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It was the year when Los Angeles...

It was the year when Los Angeles inaugurated a Canine Court for pooch suspects, Santa Monica residents woke up en masse to a 5:30 a.m. fireworks show on July 4 and Lawndale ripped out the Astroturf along Hawthorne Boulevard so people would stop joking that the city should be renamed Astrodale.

Some of the strange behavior could perhaps be attributed to the fact that the Asthma and Allergy Foundation of America found that 40% of the weed pollen floating past its office in Brentwood came from marijuana. Whatever, there was more than enough evidence to support Frank Lloyd Wright’s theory that “if you ever tilted the map of the U.S.A. very sharply, Los Angeles is the spot where everything would spill out.”

For instance:

Two Rolling Hills Estates men were arrested after guards caught them fully clothed, and in neckties and penny loafers, riding killer whales in the middle of the night at Marineland, a few weeks before it closed.

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“I was leaning back on the dorsal fin,” Dave Mulligan, 24, recalled later. “Then we were standing on the whales and surfing. I don’t think we would have gotten caught, but my buddy was getting pretty loud. It was so much fun it was hard not to laugh out loud.”

The intruders were fortunate, according to Los Angeles County Sheriff’s Sgt. Robert Reedy. “I think the whales were probably a little disappointed that they swam around the tank with them and then didn’t get their mackerel,” Reedy explained.

Some fans of Lawrence Welk who thought they were buying his “Polka Party” compact disc instead ended up with the sound track of “Sid and Nancy,” a punk-rock movie about singer Sid Vicious’ death from a heroin overdose.

As many as 10,000 of the CDs apparently were mislabeled at a factory in Japan.

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“We got several telephone calls . . . from ladies who said they were shocked by the language on the record,” said a spokesman for Welk Enterprises here. “We wonder if any Sid Vicious fans got Lawrence Welk and were equally shocked.”

A study by Security Pacific Bank found that one of every 10 Southern Californians belongs to a health club, one of eight owns a wok and one of every 39 adults owns a pleasure boat. But just 10% of the adult males here purchased new bathing trunks last year. Also: 548,000 local residents purchased backpacking equipment last year, but just 320,000 actually got out on the trail.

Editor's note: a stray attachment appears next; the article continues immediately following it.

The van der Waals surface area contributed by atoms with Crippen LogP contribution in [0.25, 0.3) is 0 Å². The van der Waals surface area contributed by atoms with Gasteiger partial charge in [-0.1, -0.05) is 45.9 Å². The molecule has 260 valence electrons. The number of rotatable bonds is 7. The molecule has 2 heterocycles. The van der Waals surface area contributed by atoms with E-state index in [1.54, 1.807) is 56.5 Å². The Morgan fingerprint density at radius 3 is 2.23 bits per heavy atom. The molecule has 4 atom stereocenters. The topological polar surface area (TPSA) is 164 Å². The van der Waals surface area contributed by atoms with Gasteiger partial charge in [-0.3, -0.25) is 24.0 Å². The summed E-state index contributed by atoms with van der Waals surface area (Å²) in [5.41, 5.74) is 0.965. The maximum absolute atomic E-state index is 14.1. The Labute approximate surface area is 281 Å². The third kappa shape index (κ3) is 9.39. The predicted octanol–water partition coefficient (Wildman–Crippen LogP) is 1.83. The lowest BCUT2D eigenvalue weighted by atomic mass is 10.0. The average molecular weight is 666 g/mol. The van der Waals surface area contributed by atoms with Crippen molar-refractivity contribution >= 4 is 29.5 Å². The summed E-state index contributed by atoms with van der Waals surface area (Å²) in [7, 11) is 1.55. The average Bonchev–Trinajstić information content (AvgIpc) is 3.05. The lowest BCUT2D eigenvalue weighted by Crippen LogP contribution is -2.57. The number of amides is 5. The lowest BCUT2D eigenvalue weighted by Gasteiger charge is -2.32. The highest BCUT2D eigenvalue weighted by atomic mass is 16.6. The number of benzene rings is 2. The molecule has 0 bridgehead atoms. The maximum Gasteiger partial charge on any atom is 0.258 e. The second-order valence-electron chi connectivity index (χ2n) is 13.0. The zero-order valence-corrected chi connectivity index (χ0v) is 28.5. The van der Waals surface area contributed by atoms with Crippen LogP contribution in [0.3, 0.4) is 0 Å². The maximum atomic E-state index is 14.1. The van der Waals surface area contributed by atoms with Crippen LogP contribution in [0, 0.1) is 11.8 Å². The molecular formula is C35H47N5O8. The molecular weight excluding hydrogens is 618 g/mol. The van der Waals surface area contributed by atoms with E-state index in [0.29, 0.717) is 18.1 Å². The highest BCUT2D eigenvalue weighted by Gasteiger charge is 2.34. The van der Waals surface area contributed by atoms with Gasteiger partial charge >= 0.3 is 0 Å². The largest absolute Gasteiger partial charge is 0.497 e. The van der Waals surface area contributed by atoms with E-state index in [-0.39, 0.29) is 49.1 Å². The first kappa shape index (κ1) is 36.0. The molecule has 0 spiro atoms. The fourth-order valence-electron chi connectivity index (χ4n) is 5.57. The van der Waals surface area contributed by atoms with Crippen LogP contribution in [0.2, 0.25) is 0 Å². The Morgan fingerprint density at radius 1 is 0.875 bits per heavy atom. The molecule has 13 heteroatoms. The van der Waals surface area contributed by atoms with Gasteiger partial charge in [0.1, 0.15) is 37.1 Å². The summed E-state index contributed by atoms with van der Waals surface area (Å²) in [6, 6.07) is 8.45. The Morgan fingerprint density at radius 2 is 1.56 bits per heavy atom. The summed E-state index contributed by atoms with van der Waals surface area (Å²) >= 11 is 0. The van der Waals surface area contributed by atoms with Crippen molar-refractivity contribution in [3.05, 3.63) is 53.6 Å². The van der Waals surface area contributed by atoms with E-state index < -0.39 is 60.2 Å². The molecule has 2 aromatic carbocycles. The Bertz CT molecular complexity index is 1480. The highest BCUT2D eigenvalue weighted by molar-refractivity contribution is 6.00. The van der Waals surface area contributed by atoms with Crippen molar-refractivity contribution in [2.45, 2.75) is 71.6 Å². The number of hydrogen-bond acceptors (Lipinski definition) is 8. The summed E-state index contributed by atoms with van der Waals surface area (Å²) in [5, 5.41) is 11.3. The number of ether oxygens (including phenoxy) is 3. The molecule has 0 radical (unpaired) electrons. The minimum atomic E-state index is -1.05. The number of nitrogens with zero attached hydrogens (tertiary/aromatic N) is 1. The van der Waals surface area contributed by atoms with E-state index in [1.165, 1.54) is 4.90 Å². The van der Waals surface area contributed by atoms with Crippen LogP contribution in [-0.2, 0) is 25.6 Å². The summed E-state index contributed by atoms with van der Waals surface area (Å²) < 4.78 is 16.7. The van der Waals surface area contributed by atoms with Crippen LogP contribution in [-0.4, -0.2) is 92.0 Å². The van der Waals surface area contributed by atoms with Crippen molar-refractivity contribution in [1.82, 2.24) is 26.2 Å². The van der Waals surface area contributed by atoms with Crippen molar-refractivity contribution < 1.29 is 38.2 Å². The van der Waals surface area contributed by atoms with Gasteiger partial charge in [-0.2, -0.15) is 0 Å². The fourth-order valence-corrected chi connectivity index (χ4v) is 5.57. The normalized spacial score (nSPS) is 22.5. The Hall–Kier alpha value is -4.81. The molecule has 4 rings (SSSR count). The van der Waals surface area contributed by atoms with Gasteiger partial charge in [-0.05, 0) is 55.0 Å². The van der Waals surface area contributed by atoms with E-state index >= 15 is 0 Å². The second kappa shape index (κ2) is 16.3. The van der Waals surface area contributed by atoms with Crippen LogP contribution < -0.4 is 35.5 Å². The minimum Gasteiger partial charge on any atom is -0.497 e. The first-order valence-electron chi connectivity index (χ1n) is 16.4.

Police arrested a motorist in Los Angeles after his car plowed through two doors and a wall and entered . . . the Total Experience Nightclub.

When the 5.3 aftershock of the Whittier earthquake struck in the early hours of Oct. 4, the Los Angeles Raiders strike-replacement team was staying in a local hotel. Fourteen players spent the rest of the night in the lobby.

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When some telephone wires crossed, folks phoning a California Lottery information line here instead heard steamy talk from a sultry-voiced woman on a commercial “dial-a-porn” service.

Burbank police, searching for an escapee from Municipal Court, chanced upon a swimmer in a nearby motel pool on a cold winter morning. The man helpfully pointed out the direction the suspect had taken. Upon closer inspection, police noticed the swimmer was clad only in boxer shorts. He was transferred from the pool back to the cooler.

Two men were arrested after they allegedly (a) robbed a Silver Lake resident at knifepoint in his apartment and (b) stripped down to their underwear and donned bathrobes in an attempt to convince police that they lived at the victim’s residence.

Performance artist Bonnie Barnett led a tunnel hum-in of about 50 people below Wilshire Boulevard in March. The hour-long hum was for “people who want to participate in art,” said Barnett, who had previously conducted group hums in a shopping mall, on a jet airliner flight and over the radio waves. “Everyone’s qualified--we’re all built to breathe and make sounds,” she pointed out.

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Radio station KLOS was running a contest that offered $1,000 for the best joke told over the air when the Whittier earthquake struck. In the succeeding minutes, said spokesman Steve Smith, “people were still calling up with jokes as though nothing had happened. We told them, ‘Excuse us, but were trying to cope with an emergency.’ ”

A December storm that brought .33 of an inch of rain caused so many traffic accidents that, in Palmdale, the California Highway Patrol asked people to come into its office and fill out their own reports for minor collisions.

A group celebrating the so-called harmonic convergence of the planets in August declared the corner of Hollywood and Vine “a sacred site.”


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